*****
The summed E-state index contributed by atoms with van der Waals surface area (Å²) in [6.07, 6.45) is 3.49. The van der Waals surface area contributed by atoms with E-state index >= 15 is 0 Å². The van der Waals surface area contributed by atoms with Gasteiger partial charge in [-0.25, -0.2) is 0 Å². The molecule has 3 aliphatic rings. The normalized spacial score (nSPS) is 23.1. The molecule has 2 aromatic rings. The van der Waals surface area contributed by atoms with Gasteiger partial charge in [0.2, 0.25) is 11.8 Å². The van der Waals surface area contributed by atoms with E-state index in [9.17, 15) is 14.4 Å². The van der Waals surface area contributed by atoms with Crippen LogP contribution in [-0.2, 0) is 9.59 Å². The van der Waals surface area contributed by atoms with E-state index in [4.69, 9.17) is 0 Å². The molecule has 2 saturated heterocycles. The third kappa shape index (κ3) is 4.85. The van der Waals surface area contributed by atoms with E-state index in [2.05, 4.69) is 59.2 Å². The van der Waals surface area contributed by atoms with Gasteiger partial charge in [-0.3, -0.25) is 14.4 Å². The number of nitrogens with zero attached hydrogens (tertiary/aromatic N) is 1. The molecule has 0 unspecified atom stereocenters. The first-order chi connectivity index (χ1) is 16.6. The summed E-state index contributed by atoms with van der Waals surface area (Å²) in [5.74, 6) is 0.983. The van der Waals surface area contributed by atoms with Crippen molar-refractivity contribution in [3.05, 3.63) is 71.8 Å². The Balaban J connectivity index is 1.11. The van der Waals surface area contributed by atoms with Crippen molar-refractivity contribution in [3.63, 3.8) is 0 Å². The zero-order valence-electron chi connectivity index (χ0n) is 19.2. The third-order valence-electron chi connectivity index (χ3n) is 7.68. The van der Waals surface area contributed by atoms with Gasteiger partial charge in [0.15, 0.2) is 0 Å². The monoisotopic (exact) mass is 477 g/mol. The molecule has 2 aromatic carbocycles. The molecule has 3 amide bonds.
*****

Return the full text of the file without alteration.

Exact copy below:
The summed E-state index contributed by atoms with van der Waals surface area (Å²) in [6.07, 6.45) is 3.49. The van der Waals surface area contributed by atoms with E-state index >= 15 is 0 Å². The van der Waals surface area contributed by atoms with Gasteiger partial charge in [-0.25, -0.2) is 0 Å². The molecule has 3 aliphatic rings. The normalized spacial score (nSPS) is 23.1. The molecule has 2 aromatic rings. The van der Waals surface area contributed by atoms with Gasteiger partial charge in [0.2, 0.25) is 11.8 Å². The van der Waals surface area contributed by atoms with E-state index in [9.17, 15) is 14.4 Å². The van der Waals surface area contributed by atoms with Crippen LogP contribution in [-0.2, 0) is 9.59 Å². The van der Waals surface area contributed by atoms with E-state index in [4.69, 9.17) is 0 Å². The molecule has 2 saturated heterocycles. The third kappa shape index (κ3) is 4.85. The van der Waals surface area contributed by atoms with E-state index in [2.05, 4.69) is 59.2 Å². The van der Waals surface area contributed by atoms with Gasteiger partial charge in [-0.3, -0.25) is 14.4 Å². The number of nitrogens with zero attached hydrogens (tertiary/aromatic N) is 1. The molecule has 0 unspecified atom stereocenters. The first-order chi connectivity index (χ1) is 16.6. The summed E-state index contributed by atoms with van der Waals surface area (Å²) in [5.74, 6) is 0.983. The van der Waals surface area contributed by atoms with Crippen molar-refractivity contribution in [3.05, 3.63) is 71.8 Å². The Balaban J connectivity index is 1.11. The van der Waals surface area contributed by atoms with Crippen molar-refractivity contribution in [3.63, 3.8) is 0 Å². The zero-order valence-electron chi connectivity index (χ0n) is 19.2. The third-order valence-electron chi connectivity index (χ3n) is 7.68. The van der Waals surface area contributed by atoms with Gasteiger partial charge in [0.15, 0.2) is 0 Å². The monoisotopic (exact) mass is 477 g/mol. The molecule has 2 aromatic carbocycles. The molecule has 3 amide bonds.